in the bleak mid-winter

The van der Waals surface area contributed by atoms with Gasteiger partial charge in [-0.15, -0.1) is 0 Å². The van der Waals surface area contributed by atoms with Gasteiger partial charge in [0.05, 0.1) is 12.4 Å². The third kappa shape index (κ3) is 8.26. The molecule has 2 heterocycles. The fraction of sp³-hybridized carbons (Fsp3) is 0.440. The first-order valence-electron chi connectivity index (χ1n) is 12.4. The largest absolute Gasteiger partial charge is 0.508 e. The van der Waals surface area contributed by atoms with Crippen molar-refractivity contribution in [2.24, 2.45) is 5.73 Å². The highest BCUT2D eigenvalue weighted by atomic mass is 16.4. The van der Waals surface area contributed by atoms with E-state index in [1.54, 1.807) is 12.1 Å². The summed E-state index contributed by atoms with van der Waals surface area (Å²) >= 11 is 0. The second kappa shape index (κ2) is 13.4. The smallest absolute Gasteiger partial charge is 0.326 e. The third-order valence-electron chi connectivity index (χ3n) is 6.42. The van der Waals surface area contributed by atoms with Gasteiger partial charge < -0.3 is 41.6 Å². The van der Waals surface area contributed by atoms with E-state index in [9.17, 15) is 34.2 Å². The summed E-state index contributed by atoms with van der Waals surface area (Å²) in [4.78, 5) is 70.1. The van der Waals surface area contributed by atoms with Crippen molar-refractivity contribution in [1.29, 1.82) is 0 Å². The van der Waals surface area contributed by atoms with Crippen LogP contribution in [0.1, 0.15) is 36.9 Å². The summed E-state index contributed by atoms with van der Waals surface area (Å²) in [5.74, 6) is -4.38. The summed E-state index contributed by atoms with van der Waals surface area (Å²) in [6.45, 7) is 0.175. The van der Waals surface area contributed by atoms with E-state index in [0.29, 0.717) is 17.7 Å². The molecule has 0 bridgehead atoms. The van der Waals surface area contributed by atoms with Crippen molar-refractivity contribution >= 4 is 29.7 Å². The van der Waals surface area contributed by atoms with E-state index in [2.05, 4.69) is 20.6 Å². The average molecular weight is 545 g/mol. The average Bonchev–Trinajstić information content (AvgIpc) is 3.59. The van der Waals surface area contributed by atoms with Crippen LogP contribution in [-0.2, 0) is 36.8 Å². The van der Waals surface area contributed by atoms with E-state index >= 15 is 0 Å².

My husband and I took our boy to the symphony last night to hear their Christmas performance. We are not symphony goers and we can’t tell Beethoven from Bach, but we love music. I’ve found it hard to get in the spirit this year and was hoping the outing would help. It did. There is nothing like a chorus of fifty or so middle-aged, predominantly white, tuxedo-wearing men singing with drums and rain sticks a Nigerian song about Bethlehem. There was something about their voices coming together in deep tones chanting “Betelehmu” as two men on either side sang words I could not understand but that moved me. Then in unison they clapped. Why this struck me so powerfully, I cannot tell you. They continued to sing and periodically they would add to the percussion with these precision claps. All evening I had been looking forward to hearing the pipe organ and the next song was just that. I love the way you feel it as much as you hear it. I even imagine I can feel the breath of the pipes coming to me and smell the damp metal smell of the air coming through – just like my flute smelled in junior high. As wonderful as that was, the voices of the men moved me more. I kept trying to place why. The coming together of the sounds? The coming together of white men singing a Nigerian song about Bethlehem was closer. We all stood for the sing-a-long portion. I noticed a couple in front of me swaying as they sang “Winter Wonderland” together. They were young and Asian and living in a city where we seldom see any snow. Yet, they sang it with the longing for the moment that everyone seemed to be singing it with. I never have walked through a winter wonderland, but I’ve always wanted to. I’ve never lived in a time like described in “Sleigh Ride” that looked like a Currier and Ives, and the cynical side of me doubts that those magical moments ever existed. Yet, I crave them. The orchestra moved into Silent Night and ended the night with the Christ portion of the Christmas music. My personal beliefs do not necessarily agree with the theme of the songs or the “reason for the season”. Yet, I sing the songs and embrace them as part of the Christmas experience. All my thoughts coalesced into this, that it is not what we call it. Whether you celebrate it as the birth of Christ or the end of the year or the Winter Solstice, these dark months remind us of our connection, the need to come together as one and celebrate, to light the lights to hold back the night, the cold. We gather and grow wistful for a past that we never had but want to believe is real. We believe in Santa and elves and sleighs and reach out to touch the mystery that we no longer see in our world every day. We reach back to our childhoods and back to when we felt wonder. That is Christmas.


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